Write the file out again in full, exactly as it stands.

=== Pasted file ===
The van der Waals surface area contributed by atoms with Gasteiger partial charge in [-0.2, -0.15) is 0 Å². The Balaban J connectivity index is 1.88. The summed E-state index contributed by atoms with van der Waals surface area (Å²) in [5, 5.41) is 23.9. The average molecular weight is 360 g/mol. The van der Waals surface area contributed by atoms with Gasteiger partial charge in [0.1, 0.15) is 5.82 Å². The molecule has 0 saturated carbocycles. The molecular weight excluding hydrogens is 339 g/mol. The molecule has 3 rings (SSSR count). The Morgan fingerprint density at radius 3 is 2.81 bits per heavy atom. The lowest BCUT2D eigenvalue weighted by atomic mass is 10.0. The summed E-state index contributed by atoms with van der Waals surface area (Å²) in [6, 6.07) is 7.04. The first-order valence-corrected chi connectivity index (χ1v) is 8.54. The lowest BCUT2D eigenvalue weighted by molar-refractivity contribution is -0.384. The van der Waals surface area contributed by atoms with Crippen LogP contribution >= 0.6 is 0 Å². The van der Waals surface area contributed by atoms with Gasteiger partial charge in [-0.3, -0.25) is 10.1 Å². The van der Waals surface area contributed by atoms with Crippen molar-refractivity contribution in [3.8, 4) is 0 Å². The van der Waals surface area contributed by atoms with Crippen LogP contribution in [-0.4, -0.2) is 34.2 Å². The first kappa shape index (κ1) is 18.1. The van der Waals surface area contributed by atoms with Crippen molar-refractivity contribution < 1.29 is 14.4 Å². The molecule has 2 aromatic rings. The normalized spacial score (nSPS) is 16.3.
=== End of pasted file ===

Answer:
The van der Waals surface area contributed by atoms with Gasteiger partial charge in [-0.2, -0.15) is 0 Å². The Balaban J connectivity index is 1.88. The summed E-state index contributed by atoms with van der Waals surface area (Å²) in [5, 5.41) is 23.9. The average molecular weight is 360 g/mol. The van der Waals surface area contributed by atoms with Gasteiger partial charge in [0.1, 0.15) is 5.82 Å². The molecule has 0 saturated carbocycles. The molecular weight excluding hydrogens is 339 g/mol. The molecule has 3 rings (SSSR count). The Morgan fingerprint density at radius 3 is 2.81 bits per heavy atom. The lowest BCUT2D eigenvalue weighted by atomic mass is 10.0. The summed E-state index contributed by atoms with van der Waals surface area (Å²) in [6, 6.07) is 7.04. The first-order valence-corrected chi connectivity index (χ1v) is 8.54. The lowest BCUT2D eigenvalue weighted by molar-refractivity contribution is -0.384. The van der Waals surface area contributed by atoms with Crippen LogP contribution >= 0.6 is 0 Å². The van der Waals surface area contributed by atoms with Gasteiger partial charge in [-0.3, -0.25) is 10.1 Å². The van der Waals surface area contributed by atoms with Crippen molar-refractivity contribution in [3.8, 4) is 0 Å². The van der Waals surface area contributed by atoms with Crippen LogP contribution in [-0.4, -0.2) is 34.2 Å². The first kappa shape index (κ1) is 18.1. The van der Waals surface area contributed by atoms with Crippen molar-refractivity contribution < 1.29 is 14.4 Å². The molecule has 2 aromatic rings. The normalized spacial score (nSPS) is 16.3.